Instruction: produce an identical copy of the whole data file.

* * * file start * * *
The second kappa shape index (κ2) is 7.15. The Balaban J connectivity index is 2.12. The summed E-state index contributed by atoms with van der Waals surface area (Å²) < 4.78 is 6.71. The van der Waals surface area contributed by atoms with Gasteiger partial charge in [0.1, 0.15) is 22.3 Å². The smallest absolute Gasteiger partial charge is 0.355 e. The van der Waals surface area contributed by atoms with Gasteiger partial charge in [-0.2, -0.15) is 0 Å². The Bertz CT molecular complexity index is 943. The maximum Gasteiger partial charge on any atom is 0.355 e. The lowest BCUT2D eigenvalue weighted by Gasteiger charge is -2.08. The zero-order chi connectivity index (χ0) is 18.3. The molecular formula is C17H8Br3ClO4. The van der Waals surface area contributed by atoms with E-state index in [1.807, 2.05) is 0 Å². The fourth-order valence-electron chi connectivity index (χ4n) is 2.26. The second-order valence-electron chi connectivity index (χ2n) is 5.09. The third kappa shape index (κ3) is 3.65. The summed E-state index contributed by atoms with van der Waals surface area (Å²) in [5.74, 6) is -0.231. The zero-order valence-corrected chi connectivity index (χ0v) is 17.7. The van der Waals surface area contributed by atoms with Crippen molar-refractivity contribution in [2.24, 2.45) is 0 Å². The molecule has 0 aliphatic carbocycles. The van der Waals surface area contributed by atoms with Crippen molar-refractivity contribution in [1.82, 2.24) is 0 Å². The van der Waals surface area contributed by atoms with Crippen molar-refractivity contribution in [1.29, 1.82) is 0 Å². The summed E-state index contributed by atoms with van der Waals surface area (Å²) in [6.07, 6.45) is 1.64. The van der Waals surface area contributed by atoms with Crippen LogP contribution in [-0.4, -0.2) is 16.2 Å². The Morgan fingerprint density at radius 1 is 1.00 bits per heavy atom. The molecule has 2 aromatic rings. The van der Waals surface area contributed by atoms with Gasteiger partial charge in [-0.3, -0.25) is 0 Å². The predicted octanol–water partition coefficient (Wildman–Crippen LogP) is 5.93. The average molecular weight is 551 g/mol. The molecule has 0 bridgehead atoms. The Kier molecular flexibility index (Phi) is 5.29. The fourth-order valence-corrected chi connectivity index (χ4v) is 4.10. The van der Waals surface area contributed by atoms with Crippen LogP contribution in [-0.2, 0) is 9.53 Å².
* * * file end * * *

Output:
The second kappa shape index (κ2) is 7.15. The Balaban J connectivity index is 2.12. The summed E-state index contributed by atoms with van der Waals surface area (Å²) < 4.78 is 6.71. The van der Waals surface area contributed by atoms with Gasteiger partial charge in [0.1, 0.15) is 22.3 Å². The smallest absolute Gasteiger partial charge is 0.355 e. The van der Waals surface area contributed by atoms with Gasteiger partial charge in [-0.2, -0.15) is 0 Å². The Bertz CT molecular complexity index is 943. The maximum Gasteiger partial charge on any atom is 0.355 e. The lowest BCUT2D eigenvalue weighted by Gasteiger charge is -2.08. The zero-order chi connectivity index (χ0) is 18.3. The molecular formula is C17H8Br3ClO4. The van der Waals surface area contributed by atoms with E-state index in [1.807, 2.05) is 0 Å². The fourth-order valence-electron chi connectivity index (χ4n) is 2.26. The second-order valence-electron chi connectivity index (χ2n) is 5.09. The third kappa shape index (κ3) is 3.65. The summed E-state index contributed by atoms with van der Waals surface area (Å²) in [5.74, 6) is -0.231. The zero-order valence-corrected chi connectivity index (χ0v) is 17.7. The van der Waals surface area contributed by atoms with Crippen molar-refractivity contribution in [2.24, 2.45) is 0 Å². The molecule has 0 aliphatic carbocycles. The van der Waals surface area contributed by atoms with Crippen molar-refractivity contribution in [1.82, 2.24) is 0 Å². The van der Waals surface area contributed by atoms with Crippen molar-refractivity contribution in [1.29, 1.82) is 0 Å². The summed E-state index contributed by atoms with van der Waals surface area (Å²) in [6.07, 6.45) is 1.64. The van der Waals surface area contributed by atoms with Crippen LogP contribution in [-0.4, -0.2) is 16.2 Å². The Morgan fingerprint density at radius 1 is 1.00 bits per heavy atom. The molecule has 2 aromatic rings. The van der Waals surface area contributed by atoms with Gasteiger partial charge in [-0.3, -0.25) is 0 Å². The predicted octanol–water partition coefficient (Wildman–Crippen LogP) is 5.93. The average molecular weight is 551 g/mol. The molecule has 0 bridgehead atoms. The Kier molecular flexibility index (Phi) is 5.29. The fourth-order valence-corrected chi connectivity index (χ4v) is 4.10. The van der Waals surface area contributed by atoms with Crippen LogP contribution in [-0.2, 0) is 9.53 Å².